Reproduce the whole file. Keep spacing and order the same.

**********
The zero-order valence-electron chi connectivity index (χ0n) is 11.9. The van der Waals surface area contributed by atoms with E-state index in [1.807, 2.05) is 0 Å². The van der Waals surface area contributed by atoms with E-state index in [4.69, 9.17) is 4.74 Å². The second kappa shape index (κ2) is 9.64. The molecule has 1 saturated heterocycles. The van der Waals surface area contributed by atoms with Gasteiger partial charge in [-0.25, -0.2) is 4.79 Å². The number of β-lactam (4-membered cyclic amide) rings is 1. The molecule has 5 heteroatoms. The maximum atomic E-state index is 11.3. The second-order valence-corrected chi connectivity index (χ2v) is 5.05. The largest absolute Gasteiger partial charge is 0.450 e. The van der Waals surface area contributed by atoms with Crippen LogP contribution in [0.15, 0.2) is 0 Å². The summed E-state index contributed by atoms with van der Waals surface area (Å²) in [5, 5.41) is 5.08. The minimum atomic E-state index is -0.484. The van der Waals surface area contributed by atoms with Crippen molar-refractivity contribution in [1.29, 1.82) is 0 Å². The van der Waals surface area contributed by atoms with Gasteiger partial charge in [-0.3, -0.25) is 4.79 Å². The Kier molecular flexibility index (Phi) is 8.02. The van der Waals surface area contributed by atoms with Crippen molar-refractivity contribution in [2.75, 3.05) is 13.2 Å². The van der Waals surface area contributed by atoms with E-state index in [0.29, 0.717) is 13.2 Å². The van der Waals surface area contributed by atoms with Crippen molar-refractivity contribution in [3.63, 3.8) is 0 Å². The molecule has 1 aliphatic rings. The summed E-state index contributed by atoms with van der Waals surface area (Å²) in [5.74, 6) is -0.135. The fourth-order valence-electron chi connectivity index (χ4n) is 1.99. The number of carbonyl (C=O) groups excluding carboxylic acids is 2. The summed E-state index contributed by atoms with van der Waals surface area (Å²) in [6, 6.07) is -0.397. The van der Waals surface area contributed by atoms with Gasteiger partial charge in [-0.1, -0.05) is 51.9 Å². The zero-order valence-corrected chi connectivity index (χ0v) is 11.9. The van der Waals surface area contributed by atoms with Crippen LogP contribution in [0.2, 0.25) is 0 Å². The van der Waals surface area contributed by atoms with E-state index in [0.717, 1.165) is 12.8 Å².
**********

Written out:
The zero-order valence-electron chi connectivity index (χ0n) is 11.9. The van der Waals surface area contributed by atoms with E-state index in [1.807, 2.05) is 0 Å². The van der Waals surface area contributed by atoms with E-state index in [4.69, 9.17) is 4.74 Å². The second kappa shape index (κ2) is 9.64. The molecule has 1 saturated heterocycles. The van der Waals surface area contributed by atoms with Gasteiger partial charge in [-0.25, -0.2) is 4.79 Å². The number of β-lactam (4-membered cyclic amide) rings is 1. The molecule has 5 heteroatoms. The maximum atomic E-state index is 11.3. The second-order valence-corrected chi connectivity index (χ2v) is 5.05. The largest absolute Gasteiger partial charge is 0.450 e. The van der Waals surface area contributed by atoms with Crippen LogP contribution in [0.15, 0.2) is 0 Å². The summed E-state index contributed by atoms with van der Waals surface area (Å²) in [5, 5.41) is 5.08. The minimum atomic E-state index is -0.484. The van der Waals surface area contributed by atoms with Crippen molar-refractivity contribution in [1.29, 1.82) is 0 Å². The van der Waals surface area contributed by atoms with Gasteiger partial charge in [-0.3, -0.25) is 4.79 Å². The Kier molecular flexibility index (Phi) is 8.02. The van der Waals surface area contributed by atoms with Crippen molar-refractivity contribution in [2.75, 3.05) is 13.2 Å². The van der Waals surface area contributed by atoms with E-state index in [0.29, 0.717) is 13.2 Å². The van der Waals surface area contributed by atoms with Crippen molar-refractivity contribution in [3.63, 3.8) is 0 Å². The molecule has 1 aliphatic rings. The summed E-state index contributed by atoms with van der Waals surface area (Å²) in [5.74, 6) is -0.135. The fourth-order valence-electron chi connectivity index (χ4n) is 1.99. The number of carbonyl (C=O) groups excluding carboxylic acids is 2. The summed E-state index contributed by atoms with van der Waals surface area (Å²) in [6, 6.07) is -0.397. The van der Waals surface area contributed by atoms with Gasteiger partial charge in [-0.1, -0.05) is 51.9 Å². The zero-order valence-corrected chi connectivity index (χ0v) is 11.9. The van der Waals surface area contributed by atoms with Crippen LogP contribution in [0.2, 0.25) is 0 Å². The van der Waals surface area contributed by atoms with E-state index in [0.717, 1.165) is 12.8 Å².